Brain barrier tissues: end organs for atriopeptins

See allHide authors and affiliations

Science  23 Jan 1987:
Vol. 235, Issue 4787, pp. 470-473
DOI: 10.1126/science.2879355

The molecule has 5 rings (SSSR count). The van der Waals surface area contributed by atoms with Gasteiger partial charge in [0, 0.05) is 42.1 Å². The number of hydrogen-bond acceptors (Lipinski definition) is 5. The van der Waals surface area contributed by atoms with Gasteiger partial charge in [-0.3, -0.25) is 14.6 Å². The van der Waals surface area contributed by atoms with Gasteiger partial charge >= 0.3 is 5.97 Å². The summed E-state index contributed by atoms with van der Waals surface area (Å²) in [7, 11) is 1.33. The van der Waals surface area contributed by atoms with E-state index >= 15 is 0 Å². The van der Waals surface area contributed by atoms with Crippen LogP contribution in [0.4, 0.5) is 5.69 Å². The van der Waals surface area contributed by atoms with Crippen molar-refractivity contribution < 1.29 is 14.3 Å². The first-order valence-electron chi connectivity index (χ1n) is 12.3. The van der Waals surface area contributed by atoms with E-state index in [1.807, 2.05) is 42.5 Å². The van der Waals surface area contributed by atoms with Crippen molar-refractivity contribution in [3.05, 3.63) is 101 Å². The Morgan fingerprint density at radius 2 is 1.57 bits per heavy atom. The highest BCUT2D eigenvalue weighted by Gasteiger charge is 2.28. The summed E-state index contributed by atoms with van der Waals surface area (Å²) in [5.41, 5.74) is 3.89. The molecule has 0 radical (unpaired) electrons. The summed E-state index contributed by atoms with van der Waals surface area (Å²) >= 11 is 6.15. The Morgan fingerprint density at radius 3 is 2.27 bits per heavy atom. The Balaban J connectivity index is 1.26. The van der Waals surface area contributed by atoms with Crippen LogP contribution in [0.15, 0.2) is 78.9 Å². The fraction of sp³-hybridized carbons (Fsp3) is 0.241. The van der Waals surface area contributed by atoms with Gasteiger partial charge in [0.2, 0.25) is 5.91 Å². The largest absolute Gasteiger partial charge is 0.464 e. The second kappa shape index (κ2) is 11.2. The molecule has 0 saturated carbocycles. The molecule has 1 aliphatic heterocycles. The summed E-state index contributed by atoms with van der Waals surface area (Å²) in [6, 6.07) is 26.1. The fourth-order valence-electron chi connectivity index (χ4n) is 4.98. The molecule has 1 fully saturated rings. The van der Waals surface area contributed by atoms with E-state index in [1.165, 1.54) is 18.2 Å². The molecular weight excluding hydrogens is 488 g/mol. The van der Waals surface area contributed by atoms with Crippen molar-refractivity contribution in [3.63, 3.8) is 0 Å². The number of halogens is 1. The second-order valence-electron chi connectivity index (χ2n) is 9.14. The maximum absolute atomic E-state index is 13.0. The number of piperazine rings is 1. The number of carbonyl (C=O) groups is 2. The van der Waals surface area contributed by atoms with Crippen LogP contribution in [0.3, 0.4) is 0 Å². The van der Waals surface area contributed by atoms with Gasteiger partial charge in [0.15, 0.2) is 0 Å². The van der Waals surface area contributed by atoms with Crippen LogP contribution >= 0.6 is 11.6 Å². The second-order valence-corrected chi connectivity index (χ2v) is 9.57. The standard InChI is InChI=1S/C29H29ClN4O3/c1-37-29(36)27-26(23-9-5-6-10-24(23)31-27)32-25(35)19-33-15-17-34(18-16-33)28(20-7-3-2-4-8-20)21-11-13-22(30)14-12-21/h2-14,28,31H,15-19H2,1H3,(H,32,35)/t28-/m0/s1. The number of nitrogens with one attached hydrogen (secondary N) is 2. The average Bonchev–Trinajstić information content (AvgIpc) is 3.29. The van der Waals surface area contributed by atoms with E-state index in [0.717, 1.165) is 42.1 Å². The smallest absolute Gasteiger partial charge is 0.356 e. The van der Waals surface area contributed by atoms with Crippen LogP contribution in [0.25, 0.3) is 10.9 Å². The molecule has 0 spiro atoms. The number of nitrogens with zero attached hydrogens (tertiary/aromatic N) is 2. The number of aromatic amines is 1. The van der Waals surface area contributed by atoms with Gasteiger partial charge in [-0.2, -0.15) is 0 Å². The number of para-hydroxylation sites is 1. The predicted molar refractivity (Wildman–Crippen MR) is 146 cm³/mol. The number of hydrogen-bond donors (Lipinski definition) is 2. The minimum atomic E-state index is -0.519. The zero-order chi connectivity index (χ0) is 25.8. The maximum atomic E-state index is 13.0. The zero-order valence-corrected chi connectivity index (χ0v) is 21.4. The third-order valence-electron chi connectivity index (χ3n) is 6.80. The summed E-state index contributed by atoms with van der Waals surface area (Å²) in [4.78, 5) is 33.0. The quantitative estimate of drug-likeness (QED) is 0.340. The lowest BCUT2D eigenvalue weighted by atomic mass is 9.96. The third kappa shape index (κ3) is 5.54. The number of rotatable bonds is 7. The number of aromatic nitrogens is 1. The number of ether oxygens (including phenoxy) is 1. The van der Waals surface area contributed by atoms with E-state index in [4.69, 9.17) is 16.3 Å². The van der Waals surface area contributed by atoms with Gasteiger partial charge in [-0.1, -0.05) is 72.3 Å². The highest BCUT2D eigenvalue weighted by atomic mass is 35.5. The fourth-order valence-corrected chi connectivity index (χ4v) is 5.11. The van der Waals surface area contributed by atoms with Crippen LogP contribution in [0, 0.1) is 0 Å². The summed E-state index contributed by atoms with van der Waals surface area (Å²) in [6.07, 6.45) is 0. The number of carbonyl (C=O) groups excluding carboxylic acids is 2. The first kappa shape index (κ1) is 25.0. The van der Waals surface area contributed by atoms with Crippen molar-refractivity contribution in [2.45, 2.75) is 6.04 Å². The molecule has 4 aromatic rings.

Little is known about the pathophysiology of cerebral edema and other disturbances of water balance that involve the barrier tissues at the interface of blood and brain. The present experiments show that these barrier tissues contain receptors and second messenger systems for atriopeptins, recently identified cardiac peptides involved in peripheral water regulation. They also show that atriopeptins can alter the rate of cerebrospinal fluid production. Because the blood-brain and blood-cerebrospinal fluid barriers are involved in normal water movements in the central nervous system, these studies suggest that brain barrier tissues may be important end organs for the atriopeptins and that atriopeptins could have therapeutic application to disorders of water balance in the central nervous system. An isolated, purified population of atriopeptin receptor cells, obtained from choroid epithelium, was used in these experiments. This cell population may provide a valuable model system for investigating the intracellular biochemical mechanisms through which atriopeptins exert their actions.